RapidShare publishes responsible practices paper
As the German courts sided mainly with collecting society GEMA in its long-running legal dispute with YouTube on Friday, and with MegaUpload facing those criminal charges within the US, European file-transfer giant RapidShare published a paper last week calling on cloud storage companies to head “above and beyond” to assist copyright owners ensure their digital lockers are usually not used to assist infringement.
While the yankee content industries got all hot and bothered about MegaUpload, in Europe it was more often RapidShare being criticised by the content industries as they became concerned that the expansion of file-transfer and cloud-storage services was providing a brand new digital framework for online-copyright infringement that the music and picture industries’ piracy-trackers weren’t equipped to observe.
In the principle RapidShare has used the usual defences as most of its competitors in such disputes (“we can not be answerable for our customers’ actions”), albeit with some success – it’s probably won as many copyright actions as it’s lost. But with the sensation that 2012 is the year of the copyright clamp down, with the Mega raids, the overall Pirate Bay ruling in Sweden and the mounting legal challenge faced by Grooveshark (and despite the SOPA debacle within the US), Rapidshare seems keen to be seen because the cloud storage installed that does not just piss on copyright law.
In its ‘Responsible Practices For Cloud Storage Services’ document, RapidShare calls on its industry to move beyond the obligations set down in US copyright law (ie the Digital Millennium Copyright Act, which offers tech companies more protection than in most other jurisdictions), including monitoring for repeat copyright infringers on their networks and taking action, and ensuring any bonuses offered to uploaders who generate a number of download traffic have done so without infringing any third party’s rights.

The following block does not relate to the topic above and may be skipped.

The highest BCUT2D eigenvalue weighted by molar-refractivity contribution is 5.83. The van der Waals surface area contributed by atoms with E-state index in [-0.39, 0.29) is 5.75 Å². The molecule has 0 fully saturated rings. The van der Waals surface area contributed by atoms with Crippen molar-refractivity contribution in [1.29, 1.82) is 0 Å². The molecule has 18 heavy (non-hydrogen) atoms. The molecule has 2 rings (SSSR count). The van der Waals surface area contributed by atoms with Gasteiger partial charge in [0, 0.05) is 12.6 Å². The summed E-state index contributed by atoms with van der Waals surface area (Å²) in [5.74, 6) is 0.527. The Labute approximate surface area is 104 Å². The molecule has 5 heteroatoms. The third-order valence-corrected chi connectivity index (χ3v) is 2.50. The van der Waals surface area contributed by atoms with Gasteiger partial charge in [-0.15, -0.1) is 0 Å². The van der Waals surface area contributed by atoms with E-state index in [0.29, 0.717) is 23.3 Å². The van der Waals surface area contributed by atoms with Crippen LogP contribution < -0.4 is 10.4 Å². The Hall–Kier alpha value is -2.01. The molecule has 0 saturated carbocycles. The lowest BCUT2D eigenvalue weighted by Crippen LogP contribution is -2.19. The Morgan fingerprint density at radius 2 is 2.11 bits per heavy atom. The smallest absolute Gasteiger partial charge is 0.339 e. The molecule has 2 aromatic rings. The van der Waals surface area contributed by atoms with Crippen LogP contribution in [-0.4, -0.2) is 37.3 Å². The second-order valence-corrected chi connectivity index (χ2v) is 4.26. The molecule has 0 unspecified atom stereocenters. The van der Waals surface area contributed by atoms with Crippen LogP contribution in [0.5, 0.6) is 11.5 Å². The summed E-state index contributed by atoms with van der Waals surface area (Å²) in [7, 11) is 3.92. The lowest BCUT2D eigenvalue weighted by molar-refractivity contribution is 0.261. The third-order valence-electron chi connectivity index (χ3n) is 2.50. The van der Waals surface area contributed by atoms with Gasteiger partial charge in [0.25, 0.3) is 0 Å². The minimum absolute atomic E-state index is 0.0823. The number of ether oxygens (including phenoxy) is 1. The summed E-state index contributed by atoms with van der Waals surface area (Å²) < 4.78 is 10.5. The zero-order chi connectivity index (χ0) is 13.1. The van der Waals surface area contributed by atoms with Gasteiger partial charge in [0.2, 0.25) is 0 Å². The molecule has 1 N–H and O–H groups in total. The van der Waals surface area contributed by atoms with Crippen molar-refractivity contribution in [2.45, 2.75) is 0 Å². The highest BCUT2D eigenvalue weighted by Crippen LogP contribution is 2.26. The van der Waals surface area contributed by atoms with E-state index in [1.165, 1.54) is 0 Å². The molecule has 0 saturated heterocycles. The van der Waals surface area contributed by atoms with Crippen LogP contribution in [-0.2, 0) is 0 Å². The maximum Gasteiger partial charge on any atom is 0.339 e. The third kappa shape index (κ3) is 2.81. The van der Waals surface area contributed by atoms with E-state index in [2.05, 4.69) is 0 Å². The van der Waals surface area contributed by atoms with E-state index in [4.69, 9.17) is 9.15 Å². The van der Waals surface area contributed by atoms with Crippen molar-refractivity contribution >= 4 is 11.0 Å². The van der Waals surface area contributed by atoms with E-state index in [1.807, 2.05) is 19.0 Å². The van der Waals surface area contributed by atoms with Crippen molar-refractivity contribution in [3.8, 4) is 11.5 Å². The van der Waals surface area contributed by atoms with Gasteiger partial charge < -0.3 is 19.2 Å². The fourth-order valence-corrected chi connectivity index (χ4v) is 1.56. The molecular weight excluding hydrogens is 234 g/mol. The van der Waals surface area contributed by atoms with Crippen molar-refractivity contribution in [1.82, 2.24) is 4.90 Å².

Which is all lovely. Though some rights owners remain cautious of RapidShare’s intent, while others were openly critical, either accusing the file-transfer company of paying only lip service to copyright issues, or of explicitly unlikely far enough to tackle problems. The genuine issue remains that RapidShare – like MegaUpload – enables users to make their uploaded content accessible to the entire world, instead of just named friends and associates, which makes the tech firm’s servers a destination point for those on the lookout for free music and film files.
The Recording Industry Association Of America responded thus: “Unfortunately the hot measures announced fall wanting the goal to meaningfully and effectively reduce the large amount of copyright theft occurring on its service”.
Also from CMU…
RapidShare case to visit German Supreme Court
MegaUpload may now be the foremost famous of the file-transfer sites that certain content owners believe to be evil, but let’s not forget Swiss firm RapidShare, which was fighting…
RapidShare wins appeal in Atari copyright case
Online file distribution service RapidShare has won another copyright case within the German courts during which it was accused of doing too little to prevent its file-sharing network from being…
Appeal court says no to RapidShare copyright filters
So, here is interesting. An appeal court in Germany has overturned a prior ruling which said that file-transfer platform RapidShare may well be held responsible for copyright infringement if it didn’t…